So what went wrong? A complete answer must await future investigations, but initial reports indicate that the train operators simply did not know that the service vehicle was still on the track. At speed, any train—maglev, electric, diesel, or steam—takes a long distance to stop, a distance that increases greatly for high-speed trains. Stopping after the driver sees an obstruction is usually not an option. So the whole orientation of train safety since the nineteenth century has been to keep obstructions off the track. And this is largely a matter of good communications between the train operators and those in a position to know what is on the track ahead, out of sight.

A friend of mine belongs to the Austin Steam Train Association, a largely volunteer-staffed organization which operates excursion trains in and around Austin, Texas. Even though what they do is for fun and not for pay, they follow all applicable rules, regulations, and licensing requirements for safe train operation. After years of study, my friend finally got his engineer's "ticket" recently. Even though he is a professor of engineering, he had to undergo a course of study and a rigorous examination about the fine points of train operating procedures, including rules about authorization for train movements that seem almost Byzantine in their complexity. But decades of experience have proven these rules to be necessary, and he takes pride in following them to the letter.

Anyone can make mistakes, and this is not to say that those who operated the Transrapid on that fatal day did not have enough rules and regulations. All the regulations in the world will not prevent an accident if the rules aren't followed, and the fact that the Transrapid operated with a good safety record up till now says that by and large, the operators knew how to run it safely. Perhaps the experimental nature of the maglev train allowed a certain complacency to creep in. Track sensors that detect obstructions and interlock with train controls would have prevented this accident. And perhaps the commercial installation in Shanghai features such safety interlocks. It would be a shame if this mishap, which had nothing to do with the maglev features of the train and everything to do with human error, ends up tainting the future of maglev technology. All the same, it is a reminder that no matter how advanced technology becomes, the people working with it have essential roles to play in making it safe to use.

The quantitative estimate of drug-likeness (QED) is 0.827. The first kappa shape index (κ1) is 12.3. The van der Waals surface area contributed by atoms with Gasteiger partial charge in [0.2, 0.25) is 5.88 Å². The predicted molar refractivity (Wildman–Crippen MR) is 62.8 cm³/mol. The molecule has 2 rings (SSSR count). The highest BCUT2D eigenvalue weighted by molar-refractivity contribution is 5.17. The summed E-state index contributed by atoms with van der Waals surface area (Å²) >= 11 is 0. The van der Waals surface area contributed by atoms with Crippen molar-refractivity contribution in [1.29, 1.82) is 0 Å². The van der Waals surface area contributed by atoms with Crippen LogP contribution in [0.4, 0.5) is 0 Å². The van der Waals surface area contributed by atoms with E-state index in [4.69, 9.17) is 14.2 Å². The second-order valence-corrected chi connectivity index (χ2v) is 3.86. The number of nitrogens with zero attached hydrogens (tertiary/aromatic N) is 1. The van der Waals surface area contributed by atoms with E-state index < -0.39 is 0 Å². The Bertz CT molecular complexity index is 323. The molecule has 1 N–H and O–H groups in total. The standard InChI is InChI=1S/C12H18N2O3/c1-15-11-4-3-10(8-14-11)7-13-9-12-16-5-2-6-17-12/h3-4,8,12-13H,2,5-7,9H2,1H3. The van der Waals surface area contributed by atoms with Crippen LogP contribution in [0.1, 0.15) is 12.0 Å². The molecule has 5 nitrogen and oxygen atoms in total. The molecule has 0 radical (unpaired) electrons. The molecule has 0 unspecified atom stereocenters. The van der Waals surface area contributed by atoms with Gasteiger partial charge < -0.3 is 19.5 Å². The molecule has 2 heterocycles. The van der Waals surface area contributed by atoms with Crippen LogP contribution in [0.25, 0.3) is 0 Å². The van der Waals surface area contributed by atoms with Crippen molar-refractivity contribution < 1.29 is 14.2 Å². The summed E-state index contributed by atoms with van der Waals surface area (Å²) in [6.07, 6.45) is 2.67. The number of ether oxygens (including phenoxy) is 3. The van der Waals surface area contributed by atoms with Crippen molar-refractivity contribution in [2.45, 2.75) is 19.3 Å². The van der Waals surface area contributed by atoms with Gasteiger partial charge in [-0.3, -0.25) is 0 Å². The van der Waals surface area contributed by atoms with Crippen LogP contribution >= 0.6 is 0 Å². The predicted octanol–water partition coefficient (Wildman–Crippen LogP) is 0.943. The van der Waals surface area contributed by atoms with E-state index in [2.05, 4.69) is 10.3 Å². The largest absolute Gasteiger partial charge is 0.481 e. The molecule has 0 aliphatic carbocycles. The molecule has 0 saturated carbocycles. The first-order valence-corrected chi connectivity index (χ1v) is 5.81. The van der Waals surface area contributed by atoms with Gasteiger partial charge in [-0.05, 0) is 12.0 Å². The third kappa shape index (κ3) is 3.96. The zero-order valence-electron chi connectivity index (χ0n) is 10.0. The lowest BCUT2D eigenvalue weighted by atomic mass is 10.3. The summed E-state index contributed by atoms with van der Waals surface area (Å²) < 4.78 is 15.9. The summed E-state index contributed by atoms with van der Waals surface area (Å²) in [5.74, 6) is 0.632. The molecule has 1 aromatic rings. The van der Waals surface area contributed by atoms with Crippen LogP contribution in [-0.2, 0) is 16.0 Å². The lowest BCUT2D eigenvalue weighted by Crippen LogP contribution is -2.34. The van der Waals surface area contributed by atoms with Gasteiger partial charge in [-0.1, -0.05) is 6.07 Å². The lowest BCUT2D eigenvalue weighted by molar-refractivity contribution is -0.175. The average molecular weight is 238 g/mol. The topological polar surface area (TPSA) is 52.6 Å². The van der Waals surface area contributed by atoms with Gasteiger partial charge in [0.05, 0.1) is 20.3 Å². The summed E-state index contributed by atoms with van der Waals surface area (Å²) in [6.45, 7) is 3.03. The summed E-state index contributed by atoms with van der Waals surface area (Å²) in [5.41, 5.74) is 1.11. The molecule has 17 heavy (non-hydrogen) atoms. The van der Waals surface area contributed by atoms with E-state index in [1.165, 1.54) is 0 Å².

Sources: A New York Times article describing the Transrapid accident is at Some interesting historical background on maglev technology in Germany can be found at The Austin Steam Train Association's website is


  1. I must disagree with any suggestion that failure of a system that does not have safety interlocks can be described as "human error" unless the human who erred was the designer of the system. Automatic safety interlocks are a standard engineering practice. There is simply no excuse for omitting them and relying on a fallible human system

    Prof. Vincent Brannigan
    Clark School of Engineering
    U of Maryland

  2. Dear Dr. Stephan,

    This is superb reference material for my latest novel. Sincere thanks for posting it.

    David Long

  3. This comment has been removed by the author.